Oxfam Southern Africa Climate Adaptation and Disaster Risk Reduction (Zambia)
Project descriptionSEI was commissioned by Oxfam Great Britain’s Southern Africa Regional Centre to advise on climate adaptation and disaster risk reduction (DRR). SEI’s work is informing Oxfam’s regional strategy for mainstreaming climate considerations into their programming for poverty reduction. SEI also worked at the local level to understand perceptions of risk and existing responses to climate stressors through a gender lens, and mapped the institutional landscape at the national level to identify government, donor and NGO activities on climate change and disaster risk reduction, with a view to Oxfam’s engagement. We reviewed the climate science for the region, focusing on Zambia.
Local understanding of climate variability and change
- In Zambia, farmers in the Monze District have recognised a general reduction in length of growing season and shifts in the onset of rainfall season. A report that emerged from the AIACC programme (Assessment of Impacts and Adaptation to Climate Change) recorded community awareness about floods, their vulnerability to climate stresses and their response strategies. Most respondents in Gwembe district in southern remember the worst flood years as 1973/74, 1984/85, and 2002/03 (MTENR, 2007). All three of these years had an annual rainfall total of above 889mm whereas the average rainfall is between 400 and 600mm a year.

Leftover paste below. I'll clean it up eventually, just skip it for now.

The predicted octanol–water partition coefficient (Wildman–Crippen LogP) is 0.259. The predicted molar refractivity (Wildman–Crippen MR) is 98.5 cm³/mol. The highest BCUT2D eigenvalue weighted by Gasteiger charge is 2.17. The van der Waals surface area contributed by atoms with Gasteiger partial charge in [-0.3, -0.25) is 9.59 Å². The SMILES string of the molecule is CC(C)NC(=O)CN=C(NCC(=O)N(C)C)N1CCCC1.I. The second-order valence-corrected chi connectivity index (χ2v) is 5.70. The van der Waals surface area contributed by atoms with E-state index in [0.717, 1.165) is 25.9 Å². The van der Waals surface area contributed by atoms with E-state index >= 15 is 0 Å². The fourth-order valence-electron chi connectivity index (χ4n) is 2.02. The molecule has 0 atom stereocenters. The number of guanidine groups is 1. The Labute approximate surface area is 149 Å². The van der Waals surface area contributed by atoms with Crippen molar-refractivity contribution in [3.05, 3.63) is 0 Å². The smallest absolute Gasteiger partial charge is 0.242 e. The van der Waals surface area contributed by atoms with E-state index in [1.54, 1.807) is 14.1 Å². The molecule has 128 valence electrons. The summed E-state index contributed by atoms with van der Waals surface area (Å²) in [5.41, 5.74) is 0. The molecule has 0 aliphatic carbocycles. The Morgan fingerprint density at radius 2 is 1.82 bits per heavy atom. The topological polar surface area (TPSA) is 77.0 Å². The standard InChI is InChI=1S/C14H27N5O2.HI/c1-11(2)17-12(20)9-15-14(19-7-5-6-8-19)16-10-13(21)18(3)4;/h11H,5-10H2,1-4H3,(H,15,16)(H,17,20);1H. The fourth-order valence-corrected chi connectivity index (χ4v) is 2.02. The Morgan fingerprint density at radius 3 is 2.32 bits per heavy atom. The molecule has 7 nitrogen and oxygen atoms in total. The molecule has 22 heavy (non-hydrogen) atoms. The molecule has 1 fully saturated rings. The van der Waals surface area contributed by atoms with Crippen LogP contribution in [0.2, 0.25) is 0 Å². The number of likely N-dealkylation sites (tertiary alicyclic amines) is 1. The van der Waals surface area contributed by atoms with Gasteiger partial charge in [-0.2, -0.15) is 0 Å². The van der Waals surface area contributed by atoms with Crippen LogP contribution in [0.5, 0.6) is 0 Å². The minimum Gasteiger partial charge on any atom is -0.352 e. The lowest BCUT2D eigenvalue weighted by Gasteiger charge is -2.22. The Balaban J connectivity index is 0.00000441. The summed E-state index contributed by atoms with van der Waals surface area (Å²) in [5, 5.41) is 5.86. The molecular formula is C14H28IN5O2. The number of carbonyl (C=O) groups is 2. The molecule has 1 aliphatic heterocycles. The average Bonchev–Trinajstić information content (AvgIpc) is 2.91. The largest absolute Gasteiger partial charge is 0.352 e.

- In Zambia, the impacts of these droughts and floods have included widespread crop loss, outbreaks of human and animal diseases, dislocation of human populations and destruction of property and infrastructure. In 2004/05 and 2006/07, the affected populations numbered 1,232,661 and 1,443,583 persons respectively. Droughts have also resulted in reduction of ground water resources thus lowering the water tables and thus drying of boreholes and streams. The loss of houses, household properties, livestock and animals due to climate related factors has also negatively affected the communities. Communities have been relocated from their old places. The increase in extreme rainfall events has forced most communities to resort in cutting down of trees for charcoal production and using the money generated by charcoal sales to supplement food and pay children’s school fees. The increase in populations near streams has negatively impacted on the riparian ecosystems. Rural women and children in Zambia are more vulnerable to climate variability and change due to cultural customs where women are required to do all the daily household chores (like looking for food, fetching water and fire wood).
- Given that climate change is expected to increase the frequency and intensity of disaster such as flood, droughts and cyclones, reducing the risk of disasters is a critical component of adapting to climate change. In many countries such as Zambia, disaster risk reduction is still a relatively new concept so there is no existing policy related to it.